Elon Musk has gotten flak for his decision to join President Trump's economic advisory council. But he says it's better to be on the inside and that he is "doing good" by advising Trump.
Musk said via Twitter on Saturday -- one day after the council met with Trump in Washington -- that he's committed to pushing Trump on issues like immigration and climate change.
Musk is one of 18 business leaders on the council. Some have faced backlash, including boycott threats, from anti-Trump activists.
A Twitter user wrote to Musk: "Your continued defense of and collaboration with this administration is going to be damaging to you and your companies."
Uber CEO Travis Kalanick was council member who got an earful, and on Thursday dropped out. Kalanick said he didn't want his position to be "misinterpreted" as an endorsement of Trump's agenda.
Meanwhile, Musk insists he's making progress.
"At my request, the agenda for yesterday's White House meeting went from not mentioning the travel ban to having it be first and foremost," Musk said, referring to Trump's travel ban against seven Muslim-majority nations. "There has already been and there will be progress on this matter."
Musk -- who has publicly opposed the travel ban -- added that he wants the travel ban to be "addressed on all fronts: judicial, legislative and executive," indicating that he thinks a federal judge's intervention isn't enough.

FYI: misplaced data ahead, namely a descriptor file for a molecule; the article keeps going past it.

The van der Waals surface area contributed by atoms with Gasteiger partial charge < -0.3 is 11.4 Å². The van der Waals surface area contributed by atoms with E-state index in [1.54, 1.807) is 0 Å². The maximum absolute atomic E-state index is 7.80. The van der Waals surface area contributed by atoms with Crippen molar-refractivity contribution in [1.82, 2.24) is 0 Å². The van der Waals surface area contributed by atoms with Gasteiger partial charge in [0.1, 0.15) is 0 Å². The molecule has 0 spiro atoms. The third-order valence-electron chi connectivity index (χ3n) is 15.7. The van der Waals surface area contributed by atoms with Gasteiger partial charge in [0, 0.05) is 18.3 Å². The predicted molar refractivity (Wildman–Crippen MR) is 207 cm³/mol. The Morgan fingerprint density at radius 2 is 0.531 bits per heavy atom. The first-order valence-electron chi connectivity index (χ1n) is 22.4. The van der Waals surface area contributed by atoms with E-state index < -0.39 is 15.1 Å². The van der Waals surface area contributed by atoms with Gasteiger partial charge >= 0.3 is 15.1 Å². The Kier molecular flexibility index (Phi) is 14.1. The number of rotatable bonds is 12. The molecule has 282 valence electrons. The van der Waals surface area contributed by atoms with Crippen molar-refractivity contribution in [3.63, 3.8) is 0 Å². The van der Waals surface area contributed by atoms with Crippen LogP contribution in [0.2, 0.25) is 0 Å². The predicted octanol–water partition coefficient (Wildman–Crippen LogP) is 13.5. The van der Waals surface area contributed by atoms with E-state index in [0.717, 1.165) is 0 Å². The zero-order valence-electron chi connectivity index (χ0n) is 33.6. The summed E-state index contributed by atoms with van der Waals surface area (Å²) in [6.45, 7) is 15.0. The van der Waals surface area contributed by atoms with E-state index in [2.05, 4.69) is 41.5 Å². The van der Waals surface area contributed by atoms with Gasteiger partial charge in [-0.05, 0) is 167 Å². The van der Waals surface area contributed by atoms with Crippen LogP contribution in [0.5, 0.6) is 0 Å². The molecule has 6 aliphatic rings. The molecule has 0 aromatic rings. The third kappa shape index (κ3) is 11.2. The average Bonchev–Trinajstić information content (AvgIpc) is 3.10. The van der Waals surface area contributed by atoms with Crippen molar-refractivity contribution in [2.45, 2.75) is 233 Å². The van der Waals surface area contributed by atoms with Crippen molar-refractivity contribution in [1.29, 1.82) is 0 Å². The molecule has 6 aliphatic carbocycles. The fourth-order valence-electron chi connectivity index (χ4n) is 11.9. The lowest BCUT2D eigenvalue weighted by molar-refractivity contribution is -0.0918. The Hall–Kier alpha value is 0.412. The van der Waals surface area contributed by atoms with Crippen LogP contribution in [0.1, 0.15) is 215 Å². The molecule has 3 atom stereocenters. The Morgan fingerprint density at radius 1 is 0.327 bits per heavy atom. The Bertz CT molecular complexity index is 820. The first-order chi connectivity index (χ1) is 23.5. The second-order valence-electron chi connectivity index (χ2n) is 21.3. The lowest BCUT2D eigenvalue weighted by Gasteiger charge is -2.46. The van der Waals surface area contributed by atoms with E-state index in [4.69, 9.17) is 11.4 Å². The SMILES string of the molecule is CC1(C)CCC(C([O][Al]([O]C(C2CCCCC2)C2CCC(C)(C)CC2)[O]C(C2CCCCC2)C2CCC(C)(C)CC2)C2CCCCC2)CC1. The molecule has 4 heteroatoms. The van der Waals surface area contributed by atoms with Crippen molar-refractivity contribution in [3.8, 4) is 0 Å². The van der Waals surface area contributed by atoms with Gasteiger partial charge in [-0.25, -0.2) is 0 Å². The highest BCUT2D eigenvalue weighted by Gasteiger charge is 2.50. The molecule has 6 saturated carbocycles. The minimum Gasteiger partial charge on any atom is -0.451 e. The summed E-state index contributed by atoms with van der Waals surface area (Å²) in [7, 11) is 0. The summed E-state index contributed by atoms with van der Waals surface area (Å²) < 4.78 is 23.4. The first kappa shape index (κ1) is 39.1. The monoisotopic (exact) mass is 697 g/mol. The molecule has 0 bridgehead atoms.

Asking for the executive branch to address his concerns is a long shot. Trump has already publicly condemned the judge's decision, saying it's "ridiculous and will be overturned."
Musk, the CEO of Tesla ( and SpaceX, has one other important issue on his agenda with Trump: climate change. He said Saturday that he raised the issue with the president. )
"I believe this is doing good, so will remain on council & keep at it. Doing otherwise would be wrong," Musk tweeted.
Trump has consistently downplayed the impact human's have made on the Earth's climate, and several moves he's made since taking office -- like promising to roll back environmental regulations -- have angered climate activists.
Musk is one of the most prominent players in the clean energy field.
Tesla ( makes emissions-free vehicles and produces large batteries that theoretically will allow green energy technologies to hook up to power grids. It's also working to acquire SolarCity, a solar energy company that Musk has helped fund. Both firms have business models that rely heavily on government subsidies for buyers. )
The tech executive's foray into the political sphere has proved uncomfortable for Musk. "[I] really don't want to get in politics. I just want to help invent and develop technologies that improve lives. Feels so bizarre," he said Saturday.